Discover many previously unseen maps of East Africa held in the War Office around the turn of the 20th century
Combining fine art, scientific rigour and political controversy, 19th-century map making was a formidable and often contentious task. British military map makers were well-occupied, and not merely on the home front. For 60 years they produced maps to support the development of Britain’s overseas territories.Originally part of the War Office Archive, these maps are now in the custodianship of the British Library. With generous assistance from the Indigo Trust they are presently being conserved, catalogued and digitised for free public access online.
These are not run-of-the-mill maps. As exquisite as they are, and in some cases politically controversial, many of the maps are unique works of art unrepresented in other collections. They include original field sheets and fair drawings, intricately portrayed in pen, coloured inks and watercolour. These painstakingly compiled maps record an often contentious chronicle of imperial expansion for the purposes of government, settlement, and commercial gain.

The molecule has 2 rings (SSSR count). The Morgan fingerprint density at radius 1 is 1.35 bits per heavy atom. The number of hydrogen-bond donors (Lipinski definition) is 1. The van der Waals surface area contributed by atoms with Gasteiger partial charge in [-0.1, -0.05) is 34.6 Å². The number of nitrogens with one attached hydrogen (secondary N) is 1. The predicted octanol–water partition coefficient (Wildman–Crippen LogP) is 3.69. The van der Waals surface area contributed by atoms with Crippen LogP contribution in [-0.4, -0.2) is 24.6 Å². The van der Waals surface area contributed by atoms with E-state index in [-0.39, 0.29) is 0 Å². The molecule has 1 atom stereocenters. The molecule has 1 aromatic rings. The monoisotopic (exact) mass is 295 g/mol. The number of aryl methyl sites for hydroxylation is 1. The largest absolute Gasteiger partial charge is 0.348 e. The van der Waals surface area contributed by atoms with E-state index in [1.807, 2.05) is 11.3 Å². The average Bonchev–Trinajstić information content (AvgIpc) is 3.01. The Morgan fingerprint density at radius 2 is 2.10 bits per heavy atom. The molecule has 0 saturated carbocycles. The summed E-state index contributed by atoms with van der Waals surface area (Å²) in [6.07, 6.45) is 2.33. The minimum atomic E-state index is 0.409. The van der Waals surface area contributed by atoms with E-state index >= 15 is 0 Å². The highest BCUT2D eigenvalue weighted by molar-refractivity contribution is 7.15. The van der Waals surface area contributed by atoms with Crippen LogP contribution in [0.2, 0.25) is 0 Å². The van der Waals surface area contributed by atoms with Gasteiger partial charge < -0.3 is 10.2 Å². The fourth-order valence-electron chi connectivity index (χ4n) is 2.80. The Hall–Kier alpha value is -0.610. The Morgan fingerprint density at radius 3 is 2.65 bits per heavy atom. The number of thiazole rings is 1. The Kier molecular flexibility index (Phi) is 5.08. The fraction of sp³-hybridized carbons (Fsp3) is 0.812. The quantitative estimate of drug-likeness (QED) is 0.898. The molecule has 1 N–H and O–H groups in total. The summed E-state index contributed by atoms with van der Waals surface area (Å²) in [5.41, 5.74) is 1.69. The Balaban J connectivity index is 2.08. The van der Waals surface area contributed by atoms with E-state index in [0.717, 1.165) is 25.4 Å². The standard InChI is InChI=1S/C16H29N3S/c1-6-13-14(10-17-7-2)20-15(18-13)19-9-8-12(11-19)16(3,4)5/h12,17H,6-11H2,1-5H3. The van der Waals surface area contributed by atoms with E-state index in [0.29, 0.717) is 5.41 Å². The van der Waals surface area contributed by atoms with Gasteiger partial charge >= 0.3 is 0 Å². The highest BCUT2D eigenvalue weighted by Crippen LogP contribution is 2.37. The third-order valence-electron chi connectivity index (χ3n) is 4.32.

Not always intended for publication, some of the maps lack supporting explanation. Correct identification can thus provide a stiff test for Library staff. In this talk, map cataloguer Nick Krebs will reveal the fascinating stories behind the mapping of 19th century East Africa. Research has laid open the personalities of the map-makers and the challenges they faced – from climate, terrain, isolation, disease and predators big and small – while simultaneously uncovering some of the controversies fashioned by their political masters.
Please bring your packed lunch. Tea, coffee and cake will be provided.